Surf club innovates to get patrons in the door

Seaspray Surf Life Saving Club bar supervisor John Robbins invites people to grab food from one of the outlets in town and head upstairs to enjoy it with a beverage. Photos: Stefan Bradley

Stefan Bradley

With no chef in sight, Seaspray Surf Life Saving Club has had to innovate to get people through its doors to enjoy food and a drink while overlooking the spectacular beach these holiday.

A food truck parked near the club has provided a solution, helping to get patrons into the club’s bar while the kitchen is closed.

Seaspray Surf Life Saving Club bar supervisor John Robbins has worked at the club for three years.

“Previously, we had people running the bar and the kitchen,” he said.

“They left last year and we got a new guy in, and he had a lot of trouble finding a chef, then he found one and they pulled out.

“And they had another two chefs and they pulled out, and it got to the point where he could no longer justify staying here, so he moved back to Melbourne.”

October was the last time they had a chef.

“They worked one weekend and that was it,” Mr Robbins said.

“They had a job somewhere else and I think it’s a COVID thing — there’s a shortage of hospitality workers everywhere.

“And of course when you’re a bit further out, it’s harder to get people.

“When there is a shortage, of course everyone takes the best job they can get.

“Seaspray is a beautiful place to work, but it is only busy for three months of the year — this is our busiest period now.”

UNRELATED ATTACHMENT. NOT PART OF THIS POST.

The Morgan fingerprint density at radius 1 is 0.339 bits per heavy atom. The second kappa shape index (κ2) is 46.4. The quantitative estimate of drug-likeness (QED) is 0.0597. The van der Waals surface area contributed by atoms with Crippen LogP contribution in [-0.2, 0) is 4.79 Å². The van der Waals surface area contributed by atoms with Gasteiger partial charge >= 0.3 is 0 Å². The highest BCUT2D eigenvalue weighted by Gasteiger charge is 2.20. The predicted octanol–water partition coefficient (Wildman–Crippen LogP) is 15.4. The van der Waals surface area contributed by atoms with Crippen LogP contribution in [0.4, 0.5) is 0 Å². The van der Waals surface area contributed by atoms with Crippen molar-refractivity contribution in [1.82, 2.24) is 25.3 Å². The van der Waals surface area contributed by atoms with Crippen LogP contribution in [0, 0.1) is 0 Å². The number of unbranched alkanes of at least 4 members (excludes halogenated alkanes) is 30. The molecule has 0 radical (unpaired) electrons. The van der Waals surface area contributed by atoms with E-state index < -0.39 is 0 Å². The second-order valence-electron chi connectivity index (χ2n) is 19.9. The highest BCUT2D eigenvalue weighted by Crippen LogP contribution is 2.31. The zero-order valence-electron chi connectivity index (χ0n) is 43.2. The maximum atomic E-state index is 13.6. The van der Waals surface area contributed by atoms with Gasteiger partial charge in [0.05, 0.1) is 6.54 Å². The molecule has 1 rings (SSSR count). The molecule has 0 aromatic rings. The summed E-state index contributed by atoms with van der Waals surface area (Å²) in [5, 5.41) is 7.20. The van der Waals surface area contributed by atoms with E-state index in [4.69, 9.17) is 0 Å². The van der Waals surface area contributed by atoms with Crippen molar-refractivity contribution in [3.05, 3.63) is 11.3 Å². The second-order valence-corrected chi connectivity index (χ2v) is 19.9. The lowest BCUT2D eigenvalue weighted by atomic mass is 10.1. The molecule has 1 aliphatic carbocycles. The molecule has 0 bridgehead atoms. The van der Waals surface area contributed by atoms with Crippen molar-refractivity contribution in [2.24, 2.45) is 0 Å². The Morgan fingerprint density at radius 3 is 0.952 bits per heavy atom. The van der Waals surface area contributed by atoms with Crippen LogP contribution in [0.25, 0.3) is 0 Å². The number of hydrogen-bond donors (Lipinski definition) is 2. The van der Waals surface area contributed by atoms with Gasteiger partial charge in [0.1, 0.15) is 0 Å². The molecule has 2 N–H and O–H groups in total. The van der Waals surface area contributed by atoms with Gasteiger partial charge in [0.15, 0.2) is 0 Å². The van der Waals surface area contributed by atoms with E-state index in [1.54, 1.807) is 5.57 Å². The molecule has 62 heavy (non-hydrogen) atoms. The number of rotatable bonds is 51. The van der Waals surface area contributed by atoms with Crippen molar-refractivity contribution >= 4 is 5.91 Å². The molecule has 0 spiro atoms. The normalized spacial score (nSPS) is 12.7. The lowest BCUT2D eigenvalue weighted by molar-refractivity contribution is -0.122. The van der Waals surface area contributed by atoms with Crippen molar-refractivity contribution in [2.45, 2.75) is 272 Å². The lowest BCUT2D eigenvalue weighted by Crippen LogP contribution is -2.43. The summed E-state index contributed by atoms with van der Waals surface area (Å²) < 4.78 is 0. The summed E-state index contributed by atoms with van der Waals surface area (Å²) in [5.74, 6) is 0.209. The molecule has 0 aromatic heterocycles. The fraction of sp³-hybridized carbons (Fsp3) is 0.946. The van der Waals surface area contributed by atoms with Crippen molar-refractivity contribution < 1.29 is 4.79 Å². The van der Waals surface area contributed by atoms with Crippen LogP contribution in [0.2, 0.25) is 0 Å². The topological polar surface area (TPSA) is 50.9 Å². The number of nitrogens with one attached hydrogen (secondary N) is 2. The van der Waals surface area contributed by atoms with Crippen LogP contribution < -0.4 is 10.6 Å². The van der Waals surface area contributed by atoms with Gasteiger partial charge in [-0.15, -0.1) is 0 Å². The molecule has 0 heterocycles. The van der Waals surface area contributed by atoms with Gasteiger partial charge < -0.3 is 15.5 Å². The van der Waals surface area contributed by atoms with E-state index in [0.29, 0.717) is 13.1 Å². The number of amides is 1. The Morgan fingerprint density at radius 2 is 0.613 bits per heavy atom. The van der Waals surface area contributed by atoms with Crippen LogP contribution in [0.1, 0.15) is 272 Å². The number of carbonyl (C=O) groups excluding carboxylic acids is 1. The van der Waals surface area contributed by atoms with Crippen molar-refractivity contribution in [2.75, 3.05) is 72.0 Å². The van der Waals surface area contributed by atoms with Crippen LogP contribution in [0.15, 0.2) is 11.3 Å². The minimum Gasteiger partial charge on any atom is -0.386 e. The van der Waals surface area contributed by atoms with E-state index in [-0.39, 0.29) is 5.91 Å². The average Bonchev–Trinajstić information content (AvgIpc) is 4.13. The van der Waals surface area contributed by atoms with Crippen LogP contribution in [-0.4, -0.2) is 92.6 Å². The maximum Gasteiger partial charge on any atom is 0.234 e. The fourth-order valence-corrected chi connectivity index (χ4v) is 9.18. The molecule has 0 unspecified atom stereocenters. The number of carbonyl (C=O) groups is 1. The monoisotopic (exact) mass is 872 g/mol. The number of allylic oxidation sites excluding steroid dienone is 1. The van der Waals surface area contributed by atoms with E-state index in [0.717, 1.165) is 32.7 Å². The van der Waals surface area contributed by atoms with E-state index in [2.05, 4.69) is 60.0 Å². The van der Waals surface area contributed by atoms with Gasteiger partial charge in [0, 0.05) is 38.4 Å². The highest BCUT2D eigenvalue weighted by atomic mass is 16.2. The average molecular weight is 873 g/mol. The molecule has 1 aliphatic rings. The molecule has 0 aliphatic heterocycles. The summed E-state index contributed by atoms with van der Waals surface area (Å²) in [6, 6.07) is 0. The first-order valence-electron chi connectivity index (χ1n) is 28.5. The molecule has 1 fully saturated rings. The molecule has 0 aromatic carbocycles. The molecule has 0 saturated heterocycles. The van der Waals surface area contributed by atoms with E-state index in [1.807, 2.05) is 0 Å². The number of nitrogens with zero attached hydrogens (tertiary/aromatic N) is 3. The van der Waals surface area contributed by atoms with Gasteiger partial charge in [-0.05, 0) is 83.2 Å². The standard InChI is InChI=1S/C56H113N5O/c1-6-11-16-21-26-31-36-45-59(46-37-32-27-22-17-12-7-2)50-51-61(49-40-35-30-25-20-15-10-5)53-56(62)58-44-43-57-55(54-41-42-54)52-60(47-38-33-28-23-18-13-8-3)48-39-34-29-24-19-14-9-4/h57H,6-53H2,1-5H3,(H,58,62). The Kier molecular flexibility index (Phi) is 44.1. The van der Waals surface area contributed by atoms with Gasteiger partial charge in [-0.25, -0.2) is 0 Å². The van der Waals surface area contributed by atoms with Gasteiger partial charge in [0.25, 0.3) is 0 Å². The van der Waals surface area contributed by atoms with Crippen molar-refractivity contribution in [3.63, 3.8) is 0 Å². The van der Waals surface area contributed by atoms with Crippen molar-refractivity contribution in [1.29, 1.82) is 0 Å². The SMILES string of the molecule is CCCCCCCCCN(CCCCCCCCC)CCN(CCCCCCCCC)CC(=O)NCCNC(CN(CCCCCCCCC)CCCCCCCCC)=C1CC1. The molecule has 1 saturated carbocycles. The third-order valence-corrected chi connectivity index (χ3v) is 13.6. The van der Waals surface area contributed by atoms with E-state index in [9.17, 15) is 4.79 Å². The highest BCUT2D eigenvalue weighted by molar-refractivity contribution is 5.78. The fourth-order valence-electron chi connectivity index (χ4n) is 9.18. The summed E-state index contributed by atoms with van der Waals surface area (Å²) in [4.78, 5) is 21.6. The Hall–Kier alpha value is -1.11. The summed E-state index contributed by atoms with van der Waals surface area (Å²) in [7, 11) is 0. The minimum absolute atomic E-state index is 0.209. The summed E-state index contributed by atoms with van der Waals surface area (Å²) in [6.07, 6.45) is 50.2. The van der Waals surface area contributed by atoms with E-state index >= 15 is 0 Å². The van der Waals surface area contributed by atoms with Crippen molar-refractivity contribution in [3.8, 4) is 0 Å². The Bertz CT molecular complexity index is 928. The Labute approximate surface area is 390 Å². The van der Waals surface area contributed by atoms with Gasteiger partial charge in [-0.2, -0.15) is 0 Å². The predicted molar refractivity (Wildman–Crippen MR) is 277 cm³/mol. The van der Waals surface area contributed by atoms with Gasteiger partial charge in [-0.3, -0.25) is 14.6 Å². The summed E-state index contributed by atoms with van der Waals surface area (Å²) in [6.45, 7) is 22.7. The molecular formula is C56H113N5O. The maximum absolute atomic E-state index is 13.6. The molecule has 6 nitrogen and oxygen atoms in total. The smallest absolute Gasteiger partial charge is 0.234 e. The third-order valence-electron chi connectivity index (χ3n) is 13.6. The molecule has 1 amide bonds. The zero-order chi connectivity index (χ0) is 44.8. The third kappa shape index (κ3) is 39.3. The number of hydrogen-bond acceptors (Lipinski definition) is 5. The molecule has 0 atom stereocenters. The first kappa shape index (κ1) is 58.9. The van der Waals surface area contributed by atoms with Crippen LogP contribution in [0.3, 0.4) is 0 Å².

The Schnitz food truck has helped fill the gap, operating next to the club since Boxing Day.

“We’d love to find a chef, but right now we’re doing what we can with what we have, and Schnitz have been great, so it’s a good partnership for the time being,” Mr Robbins said.

“They helped us out in a pinch.

“A lot of families come down here, so the clientele is people wanting to have a drink with their food.”

Mr Robbins said they’d been advertising the chef job for a while, but had few applications.

“We’re looking for someone who is going to cook good food and is ready to have a go,” he said.

“And be reliable — that’s what we’re after.”

Not having a chef limits the number of patrons into the club.

“Previously we could do 400 to 500 meals a night during this busy period,” Mr Robbins said.

“But now with just drinks we have a much smaller turnover, so certainly that will impact the club’s revenue used for volunteering and competing.

“It’s our main source of income, so it’s certainly a big loss.”

There are several food options in Seaspray this summer, including from Grab&Go Kebabs & Fish N’ Chips van and Kiki Coffee on the foreshore near the Seaspray Caravan Park and fish and chips and burgers at the newly-refurbished Seaspray General Store.

People are welcome to take their food to the surf life saving club to enjoy with a beverage.

The Schnitz truck will operate from noon to 8pm five days a week (closing on Tuesdays and Wednesdays) until January 30.